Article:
Sunday, 16 October 2005
115 Yale L.J. 227 (2005)
In recent years, companies have increasingly embraced alternative forms of marketing that deviate from the conventional advertising model. One new type of marketing that has received particular attention is "advergames." The term--a combination of "advertisement" and "video games"--refers to video games created by companies to promote their products or brand. The use of advergames reflects a broader trend in marketing practices away from segmented advertisements and toward advertising messages that are integrated into what have traditionally been viewed as forms of highly protected noncommercial speech. As the media landscape becomes increasingly filled with advertising hybrids--types of media that are essentially advertisements but are presented as, for example, movies, books, or songs--courts will have to decide how regulations of these hybrids should be evaluated.
This Comment explores that issue by analyzing advergames used to promote unhealthy food to children. Because the use of these advergames has already prompted calls for government regulation, this context provides an ideal vehicle for analyzing a vital but unexplored legal question: What First Amendment standard should apply to regulations of advergames? To address this question, this Comment will examine two highly unsettled areas of First Amendment law: the appropriate level of scrutiny for evaluating regulations of video games, on the one hand, and commercial speech, on the other. Applying these aspects of First Amendment doctrine to restrictions on advergames, this Comment proposes a general framework for how courts should review First Amendment challenges to regulations of advertising hybrids.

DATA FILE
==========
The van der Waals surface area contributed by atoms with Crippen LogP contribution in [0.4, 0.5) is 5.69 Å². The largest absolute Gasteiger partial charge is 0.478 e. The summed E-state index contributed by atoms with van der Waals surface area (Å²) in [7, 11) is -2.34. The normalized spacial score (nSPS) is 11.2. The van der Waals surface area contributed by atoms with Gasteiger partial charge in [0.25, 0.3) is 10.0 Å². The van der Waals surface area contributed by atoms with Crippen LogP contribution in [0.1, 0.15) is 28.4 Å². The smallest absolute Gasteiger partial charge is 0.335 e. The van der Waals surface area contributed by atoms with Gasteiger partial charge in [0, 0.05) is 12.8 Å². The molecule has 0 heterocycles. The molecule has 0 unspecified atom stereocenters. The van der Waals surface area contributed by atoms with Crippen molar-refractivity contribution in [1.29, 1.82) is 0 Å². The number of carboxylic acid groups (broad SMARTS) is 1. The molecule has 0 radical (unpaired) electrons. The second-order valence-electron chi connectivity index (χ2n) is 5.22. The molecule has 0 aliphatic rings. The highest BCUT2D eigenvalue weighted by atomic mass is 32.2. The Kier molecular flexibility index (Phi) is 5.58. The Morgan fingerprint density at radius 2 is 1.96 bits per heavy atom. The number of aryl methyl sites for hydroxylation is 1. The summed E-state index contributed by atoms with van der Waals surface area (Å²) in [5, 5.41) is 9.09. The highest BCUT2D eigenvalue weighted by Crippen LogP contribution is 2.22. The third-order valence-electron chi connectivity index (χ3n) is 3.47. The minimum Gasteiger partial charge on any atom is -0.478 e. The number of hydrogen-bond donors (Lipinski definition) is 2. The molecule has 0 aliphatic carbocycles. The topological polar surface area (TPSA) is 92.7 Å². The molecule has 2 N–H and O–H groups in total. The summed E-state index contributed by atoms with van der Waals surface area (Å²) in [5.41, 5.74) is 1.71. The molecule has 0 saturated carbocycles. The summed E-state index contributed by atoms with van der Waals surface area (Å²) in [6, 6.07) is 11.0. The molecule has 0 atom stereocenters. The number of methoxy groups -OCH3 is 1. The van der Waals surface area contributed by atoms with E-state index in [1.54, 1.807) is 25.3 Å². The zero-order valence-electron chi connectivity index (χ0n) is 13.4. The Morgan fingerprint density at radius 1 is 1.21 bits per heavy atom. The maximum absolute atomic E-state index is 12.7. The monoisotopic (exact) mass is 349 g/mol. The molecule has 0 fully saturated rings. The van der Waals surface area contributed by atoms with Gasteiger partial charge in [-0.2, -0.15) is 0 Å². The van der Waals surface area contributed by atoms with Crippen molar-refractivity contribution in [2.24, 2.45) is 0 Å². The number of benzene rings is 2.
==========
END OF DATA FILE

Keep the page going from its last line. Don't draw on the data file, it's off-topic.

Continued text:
Part I explains the nature of advergames, why they have become central to advertising and marketing practices (including those for unhealthy food aimed at children), and what types of regulation may soon be applied to them. Part II examines a potentially major obstacle to the regulation of advergames: the line of recent federal cases that apply heightened First Amendment protection to video games. This Comment argues that these cases do not present an insurmountable barrier to the regulation of advergames because they do not hold that video games are a per se category of highly protected speech. Rather, properly read, these cases hold that video games are considered highly protected speech for the purposes of First Amendment analysis only if they have certain characteristics such as narratives, themes, and sophisticated visual and auditory elements. Because most, if not all, existing advergames do not possess these characteristics, this Comment concludes that they do not qualify for the heightened First Amendment protection given to movies, books, and some video games. As a result, Part III asserts that regulations of advergames should be assessed using the less restrictive standards for evaluating limitations on commercial speech, under which it would be possible for the government to regulate the use of advergames that promote unhealthy food to children. The Conclusion then discusses the broader implications of this argument for other types of advertising hybrids.